Here is a trap that is easy to fall in to. Confusing correlation as causation. As analysts, it is our job to see the data as it is rather than imply causation that doesn’t exist.
Let’s sample a chart, recently featured in Economist’s graphic detail under the title Measuring well-being.
At the end of the article they show the above chart and say, (emphasis mine)
BCG also compared financial inclusion (the percentage of individuals aged 15 or over with a bank account) against each country’s SEDA score, revealing a clear relationship.The report’s authors found that countries with higher financial inclusion generally had higher well-being than their peers at a similar income level.
Now, it is easy to misunderstand above chart and come to a conclusion that if you provide bank accounts to everyone in a country, then the country’s SEDA score (well-being) would improve.
But this would be wrong.
As an analyst leaning towards awesomeness, you want to ask questions like,
- Is it a coincidence that countries with higher well-being naturally have bank accounts for everyone?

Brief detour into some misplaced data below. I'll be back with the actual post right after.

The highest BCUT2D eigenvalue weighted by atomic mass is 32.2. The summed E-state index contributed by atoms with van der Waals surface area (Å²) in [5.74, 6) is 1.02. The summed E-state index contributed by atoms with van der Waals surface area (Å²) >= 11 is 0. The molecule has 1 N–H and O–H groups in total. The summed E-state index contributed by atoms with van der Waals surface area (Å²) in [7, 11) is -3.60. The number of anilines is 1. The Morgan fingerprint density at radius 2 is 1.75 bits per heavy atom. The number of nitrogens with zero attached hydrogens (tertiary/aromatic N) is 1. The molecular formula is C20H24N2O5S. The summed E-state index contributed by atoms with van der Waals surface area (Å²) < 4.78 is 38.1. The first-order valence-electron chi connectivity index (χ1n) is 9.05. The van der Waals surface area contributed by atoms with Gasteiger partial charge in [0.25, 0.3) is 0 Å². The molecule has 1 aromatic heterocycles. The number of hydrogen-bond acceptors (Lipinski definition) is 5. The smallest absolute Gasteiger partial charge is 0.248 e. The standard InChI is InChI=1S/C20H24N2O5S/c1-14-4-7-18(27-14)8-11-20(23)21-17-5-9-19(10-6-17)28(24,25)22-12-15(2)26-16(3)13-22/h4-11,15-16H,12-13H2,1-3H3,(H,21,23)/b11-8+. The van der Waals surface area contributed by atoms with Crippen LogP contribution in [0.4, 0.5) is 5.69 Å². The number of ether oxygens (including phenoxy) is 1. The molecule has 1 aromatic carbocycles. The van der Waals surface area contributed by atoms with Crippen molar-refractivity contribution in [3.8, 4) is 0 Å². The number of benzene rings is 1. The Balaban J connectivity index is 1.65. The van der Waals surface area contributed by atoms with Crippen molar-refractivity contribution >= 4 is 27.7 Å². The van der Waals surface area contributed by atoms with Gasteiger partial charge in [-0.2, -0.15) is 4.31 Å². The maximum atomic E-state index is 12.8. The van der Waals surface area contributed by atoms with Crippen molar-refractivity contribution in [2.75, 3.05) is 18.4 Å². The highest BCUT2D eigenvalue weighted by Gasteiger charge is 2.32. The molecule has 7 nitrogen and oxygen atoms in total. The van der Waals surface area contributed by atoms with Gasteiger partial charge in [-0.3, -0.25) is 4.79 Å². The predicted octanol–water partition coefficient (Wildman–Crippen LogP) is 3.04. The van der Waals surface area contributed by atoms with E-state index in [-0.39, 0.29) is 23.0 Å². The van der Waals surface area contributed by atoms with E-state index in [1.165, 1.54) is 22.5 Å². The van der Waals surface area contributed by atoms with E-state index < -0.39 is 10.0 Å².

- How does having a bank account impact a person’s well being?
- What other factors can contribute to well being? What about access to education, healthcare and information?
So there you go. Next time you see data or visual analysis that exhibits correlations, do not confuse them as causation. Question the factors first.
More charting principles and guidelines for you
- How to select right chart for your data
- Don’t make your charts heavier than they should be
- Avoid data dumps in your charts
- Understand data to ink ratio to make better charts
Do you often confuse correlation with causation?
Have you seen such misinterpretation of data in your work life? What was it like? Please share your thoughts in the comments section.